Cyclocross racing - type of rider

I’m interested in starting cyclocross racing next October 2020 (in Belgium\Netherlands). I have done it before, but never seriously.
What kind of rider suits cyclocross best? Judging from most of the pros they seem to be classics riders with also good sprints on the road (Mathieu van der Poel, Wout van Aert and formerly Zdeněk Štybar).

Personally, my strength on the road is climbing for longer durations 30-60mins, although I can manage 3-5mins climbs well too. My absolute weakness is sprinting followed by short anearobic efforts (30s-2 mins).

On ProCyclingStats most (European) CX pros seem to do well in flat/classics road races and (a lot) less on long climbs. The only exception I could find was Tom Pidcock who has won on long climbs, but also does (very) well in classics and sprints.

Does anyone know why they seem classic riders/sprinters? Because of the anaerobic repeated efforts in CX?
Would it possible for a climber to become good in CX, or is it a lost cause?
I want to race seriously, at the highest level possible for me

I think partly it depends on the conditions. If it’s proper muddy, it’s an advantage to the guys with big absolute power - it it’s fast and smooth then power to weight makes a difference. However, whatever the size and absolute power, I would guess that you need to be able to do repeated high output efforts of short duration. If you are better at longer more steady efforts, then CX doesn’t suit your current abilities - that’s not to say that you can’t develop them (I know nothing about you other than what you have said above).

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Agreed with the above. You’ll need to make repeated vo2 max/sprint efforts.

It’s absolutely possible for you to achieve this, and having a good FTP will serve you well, even if you do need to train the specificity.

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conditions play a part, and on/off repeatability is key, but they’re also seeing now that more advanced riders (pro-cat 2) have less surges than expected because they’re smoother in and out of corners, have better technical skills, and therefore can race at more of a threshold pace (98-105% FTP) versus just hitting 120% over and over again.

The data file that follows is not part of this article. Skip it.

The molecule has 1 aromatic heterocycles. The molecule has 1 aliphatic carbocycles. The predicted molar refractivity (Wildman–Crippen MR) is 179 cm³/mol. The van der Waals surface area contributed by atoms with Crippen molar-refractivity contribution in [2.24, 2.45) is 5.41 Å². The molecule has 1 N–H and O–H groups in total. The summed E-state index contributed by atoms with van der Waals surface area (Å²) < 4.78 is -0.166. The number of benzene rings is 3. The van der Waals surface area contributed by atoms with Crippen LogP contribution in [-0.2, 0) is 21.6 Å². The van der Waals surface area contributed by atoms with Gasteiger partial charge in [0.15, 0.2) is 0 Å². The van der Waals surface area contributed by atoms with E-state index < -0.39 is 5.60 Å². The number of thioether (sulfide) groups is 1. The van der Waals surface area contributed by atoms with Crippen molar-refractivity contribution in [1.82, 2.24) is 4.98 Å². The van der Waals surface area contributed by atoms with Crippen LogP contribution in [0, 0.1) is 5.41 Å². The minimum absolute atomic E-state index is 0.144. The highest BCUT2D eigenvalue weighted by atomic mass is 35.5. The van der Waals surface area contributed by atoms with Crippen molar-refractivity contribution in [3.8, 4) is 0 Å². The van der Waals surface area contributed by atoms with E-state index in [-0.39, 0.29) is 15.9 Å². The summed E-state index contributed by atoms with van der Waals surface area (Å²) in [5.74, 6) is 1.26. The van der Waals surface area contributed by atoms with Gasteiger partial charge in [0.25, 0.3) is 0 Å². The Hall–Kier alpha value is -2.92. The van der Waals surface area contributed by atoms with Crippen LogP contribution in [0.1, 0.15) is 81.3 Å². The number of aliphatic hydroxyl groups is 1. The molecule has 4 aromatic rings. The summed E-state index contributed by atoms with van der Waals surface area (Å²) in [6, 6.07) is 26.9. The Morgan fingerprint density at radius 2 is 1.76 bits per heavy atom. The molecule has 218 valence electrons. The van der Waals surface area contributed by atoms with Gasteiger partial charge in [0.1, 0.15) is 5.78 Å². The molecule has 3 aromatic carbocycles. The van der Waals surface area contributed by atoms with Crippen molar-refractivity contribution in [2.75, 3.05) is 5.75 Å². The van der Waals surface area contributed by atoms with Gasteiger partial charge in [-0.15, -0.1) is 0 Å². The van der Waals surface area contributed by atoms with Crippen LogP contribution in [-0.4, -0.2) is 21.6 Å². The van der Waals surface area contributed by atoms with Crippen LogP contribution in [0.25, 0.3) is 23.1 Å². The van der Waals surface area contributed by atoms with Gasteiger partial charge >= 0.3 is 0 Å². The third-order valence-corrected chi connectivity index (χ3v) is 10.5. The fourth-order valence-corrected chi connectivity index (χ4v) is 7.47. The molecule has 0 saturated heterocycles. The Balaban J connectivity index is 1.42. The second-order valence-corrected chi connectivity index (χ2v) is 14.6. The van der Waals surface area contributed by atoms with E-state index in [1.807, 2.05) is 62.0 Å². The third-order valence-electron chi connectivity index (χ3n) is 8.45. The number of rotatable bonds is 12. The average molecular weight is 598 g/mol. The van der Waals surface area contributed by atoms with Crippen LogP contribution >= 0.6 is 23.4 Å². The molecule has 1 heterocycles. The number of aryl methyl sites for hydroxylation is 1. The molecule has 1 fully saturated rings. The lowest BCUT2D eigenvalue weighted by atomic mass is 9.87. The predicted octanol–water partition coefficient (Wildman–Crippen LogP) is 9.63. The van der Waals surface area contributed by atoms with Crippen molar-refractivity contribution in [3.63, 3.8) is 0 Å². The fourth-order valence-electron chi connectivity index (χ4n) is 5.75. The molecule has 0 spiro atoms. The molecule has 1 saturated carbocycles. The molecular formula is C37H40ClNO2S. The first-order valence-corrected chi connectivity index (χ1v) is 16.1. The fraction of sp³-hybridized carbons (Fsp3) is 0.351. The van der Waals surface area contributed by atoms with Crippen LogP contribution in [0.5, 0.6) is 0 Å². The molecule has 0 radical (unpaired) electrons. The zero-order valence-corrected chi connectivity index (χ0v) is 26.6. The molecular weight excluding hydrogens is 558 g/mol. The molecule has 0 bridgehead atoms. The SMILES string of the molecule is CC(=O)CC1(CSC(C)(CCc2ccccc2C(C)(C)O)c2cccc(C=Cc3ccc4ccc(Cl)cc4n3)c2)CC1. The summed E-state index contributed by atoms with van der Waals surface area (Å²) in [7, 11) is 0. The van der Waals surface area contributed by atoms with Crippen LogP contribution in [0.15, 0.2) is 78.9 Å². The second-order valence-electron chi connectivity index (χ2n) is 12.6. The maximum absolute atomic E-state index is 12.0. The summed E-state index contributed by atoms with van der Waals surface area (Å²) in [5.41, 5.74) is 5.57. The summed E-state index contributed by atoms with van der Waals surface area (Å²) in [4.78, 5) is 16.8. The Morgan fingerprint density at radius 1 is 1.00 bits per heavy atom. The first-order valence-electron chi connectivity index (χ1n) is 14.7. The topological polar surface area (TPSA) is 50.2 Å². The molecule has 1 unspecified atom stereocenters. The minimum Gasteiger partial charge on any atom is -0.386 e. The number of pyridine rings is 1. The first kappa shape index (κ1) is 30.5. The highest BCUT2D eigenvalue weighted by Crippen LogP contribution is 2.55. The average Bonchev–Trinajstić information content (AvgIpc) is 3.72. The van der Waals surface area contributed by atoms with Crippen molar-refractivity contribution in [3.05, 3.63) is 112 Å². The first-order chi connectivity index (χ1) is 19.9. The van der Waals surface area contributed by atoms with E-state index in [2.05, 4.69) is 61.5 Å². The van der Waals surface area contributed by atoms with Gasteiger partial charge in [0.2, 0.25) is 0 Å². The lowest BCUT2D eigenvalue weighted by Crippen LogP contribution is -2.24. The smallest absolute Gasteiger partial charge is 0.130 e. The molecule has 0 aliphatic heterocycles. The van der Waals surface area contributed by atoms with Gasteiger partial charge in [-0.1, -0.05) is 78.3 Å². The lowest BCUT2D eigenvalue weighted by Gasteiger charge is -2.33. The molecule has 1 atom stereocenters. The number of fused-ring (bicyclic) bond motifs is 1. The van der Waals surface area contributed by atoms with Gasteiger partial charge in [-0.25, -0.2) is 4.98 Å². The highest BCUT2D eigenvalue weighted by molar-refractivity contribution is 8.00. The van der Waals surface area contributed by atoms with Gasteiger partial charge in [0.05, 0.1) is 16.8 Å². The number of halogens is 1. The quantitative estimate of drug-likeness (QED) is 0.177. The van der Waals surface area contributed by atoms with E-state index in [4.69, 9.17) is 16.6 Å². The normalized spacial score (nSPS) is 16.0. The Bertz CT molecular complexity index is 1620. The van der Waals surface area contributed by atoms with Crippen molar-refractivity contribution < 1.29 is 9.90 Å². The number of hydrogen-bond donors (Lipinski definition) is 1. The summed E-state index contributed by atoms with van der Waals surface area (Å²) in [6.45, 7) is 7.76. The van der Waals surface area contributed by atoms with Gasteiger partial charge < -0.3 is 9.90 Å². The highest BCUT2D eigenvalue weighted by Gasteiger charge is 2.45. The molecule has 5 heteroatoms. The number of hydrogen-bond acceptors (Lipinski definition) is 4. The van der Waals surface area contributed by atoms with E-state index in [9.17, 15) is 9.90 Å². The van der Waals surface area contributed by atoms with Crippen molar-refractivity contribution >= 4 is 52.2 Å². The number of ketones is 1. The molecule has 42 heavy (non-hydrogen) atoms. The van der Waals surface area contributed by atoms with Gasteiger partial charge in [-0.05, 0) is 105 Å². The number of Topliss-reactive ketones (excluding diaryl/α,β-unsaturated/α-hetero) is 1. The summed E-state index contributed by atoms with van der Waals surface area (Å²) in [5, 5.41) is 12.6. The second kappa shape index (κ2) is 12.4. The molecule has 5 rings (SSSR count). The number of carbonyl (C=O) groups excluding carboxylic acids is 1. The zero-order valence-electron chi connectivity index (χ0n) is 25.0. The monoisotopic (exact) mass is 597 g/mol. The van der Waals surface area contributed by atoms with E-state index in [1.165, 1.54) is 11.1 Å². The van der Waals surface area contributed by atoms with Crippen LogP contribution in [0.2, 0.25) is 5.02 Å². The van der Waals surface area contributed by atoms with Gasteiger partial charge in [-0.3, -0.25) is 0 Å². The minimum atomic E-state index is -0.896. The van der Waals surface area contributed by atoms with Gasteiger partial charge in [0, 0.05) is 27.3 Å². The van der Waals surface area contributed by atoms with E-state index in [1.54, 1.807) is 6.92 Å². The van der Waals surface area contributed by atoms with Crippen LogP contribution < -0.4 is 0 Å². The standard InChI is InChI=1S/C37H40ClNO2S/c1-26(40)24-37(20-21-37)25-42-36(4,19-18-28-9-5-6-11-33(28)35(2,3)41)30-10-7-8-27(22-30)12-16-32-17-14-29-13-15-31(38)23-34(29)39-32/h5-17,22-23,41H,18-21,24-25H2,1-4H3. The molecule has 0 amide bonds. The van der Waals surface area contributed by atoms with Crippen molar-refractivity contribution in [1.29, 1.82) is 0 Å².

Similar to crits…it’s not just smashing in and out of corners, so many different rider types can find success.

Give it a go!!!

Cheers,
Brendan

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It might just be that all you have trained is long endurance. If you spent more time training anaerobic capacity and working on maximal power, explosive power in the gym, as well as bike handling, you’d probably find you’re great at cross.

Don’t tunnel yourself into one type of rider, mould your physiology into who you want to be! have a crack at it anyway.

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The best local rider I know here in the UK has is great at long high-power efforts and climbing, and bad at sprints (and starts). He still wins nearly all the local races. You just need to race to your strengths.

I think in general, at least in muddy UK conditions, high absolute power is important, because your constatently powering through heavy slop. But also, not all of the pros are big classic type riders - Eli Iserbyt is pretty small, for example.

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  1. Good FTP
  2. Grit
  3. Good repeatability (lots of matches to burn)
  4. Good bike handler (conservation of momentum)
  5. Grit

Anyone can be good at CX for your relative category. There are some folks who are have a physiology that is better suited, but with the right training and determination you can be good.

Some light reading



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Thank you for the help everyone, appreciate it!
@DuncanM23 and @splash intuitively it would seem to me higher w/kg would be better in mud (higher rolling resistance) but I don’t have experience. Or do you mean high short-term power (10-30s)?

In the mud, the crucial number is the W, not the kg. so while a 300W 75kg rider and a 240W 60kg rider have the same W/kg, and fast turny courses might suit the lighter rider (less weight to repeatedly accelerate), claggy mud should suit the heavier one because they have more W to burn (assuming power profiles are similar across the 2).
This is all pretty theoretical - power curves are as individual as W/kg. If it’s something you want to try then give it a go. :slight_smile:

Agree with @DuncanM23, just give it a go. There are a lot of different elements to cross, not just pure power/fitness. Most of all I think you have to like it :slight_smile:

Okay makes sense. Yes I will certainly give it a go, just wanted to be informed about it in advance :slightly_smiling_face: